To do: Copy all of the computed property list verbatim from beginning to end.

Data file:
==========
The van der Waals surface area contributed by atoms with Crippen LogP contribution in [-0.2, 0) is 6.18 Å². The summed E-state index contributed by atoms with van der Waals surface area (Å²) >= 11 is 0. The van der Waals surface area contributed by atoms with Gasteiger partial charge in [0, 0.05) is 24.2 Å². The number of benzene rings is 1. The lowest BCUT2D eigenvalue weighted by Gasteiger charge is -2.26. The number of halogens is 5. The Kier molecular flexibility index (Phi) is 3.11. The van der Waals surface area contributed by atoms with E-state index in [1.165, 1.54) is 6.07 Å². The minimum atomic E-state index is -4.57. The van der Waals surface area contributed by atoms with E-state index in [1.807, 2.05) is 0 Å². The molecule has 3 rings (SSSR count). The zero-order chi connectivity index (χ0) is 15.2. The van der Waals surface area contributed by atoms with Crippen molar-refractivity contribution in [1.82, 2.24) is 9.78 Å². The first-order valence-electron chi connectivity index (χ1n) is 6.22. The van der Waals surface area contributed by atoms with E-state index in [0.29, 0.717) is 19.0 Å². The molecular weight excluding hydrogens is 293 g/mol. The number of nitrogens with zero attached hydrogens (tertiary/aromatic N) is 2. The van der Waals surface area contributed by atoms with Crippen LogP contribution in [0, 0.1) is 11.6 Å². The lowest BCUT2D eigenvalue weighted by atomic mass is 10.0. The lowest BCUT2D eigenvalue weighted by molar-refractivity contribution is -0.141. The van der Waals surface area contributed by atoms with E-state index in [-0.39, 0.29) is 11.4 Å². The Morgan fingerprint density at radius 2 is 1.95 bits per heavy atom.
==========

The van der Waals surface area contributed by atoms with Crippen LogP contribution in [-0.2, 0) is 6.18 Å². The summed E-state index contributed by atoms with van der Waals surface area (Å²) >= 11 is 0. The van der Waals surface area contributed by atoms with Gasteiger partial charge in [0, 0.05) is 24.2 Å². The number of benzene rings is 1. The lowest BCUT2D eigenvalue weighted by Gasteiger charge is -2.26. The number of halogens is 5. The Kier molecular flexibility index (Phi) is 3.11. The van der Waals surface area contributed by atoms with E-state index in [1.165, 1.54) is 6.07 Å². The minimum atomic E-state index is -4.57. The van der Waals surface area contributed by atoms with E-state index in [1.807, 2.05) is 0 Å². The molecule has 3 rings (SSSR count). The zero-order chi connectivity index (χ0) is 15.2. The van der Waals surface area contributed by atoms with Crippen molar-refractivity contribution in [1.82, 2.24) is 9.78 Å². The first-order valence-electron chi connectivity index (χ1n) is 6.22. The van der Waals surface area contributed by atoms with E-state index in [0.29, 0.717) is 19.0 Å². The molecular weight excluding hydrogens is 293 g/mol. The number of nitrogens with zero attached hydrogens (tertiary/aromatic N) is 2. The van der Waals surface area contributed by atoms with Crippen LogP contribution in [0, 0.1) is 11.6 Å². The lowest BCUT2D eigenvalue weighted by atomic mass is 10.0. The lowest BCUT2D eigenvalue weighted by molar-refractivity contribution is -0.141. The van der Waals surface area contributed by atoms with E-state index in [-0.39, 0.29) is 11.4 Å². The Morgan fingerprint density at radius 2 is 1.95 bits per heavy atom.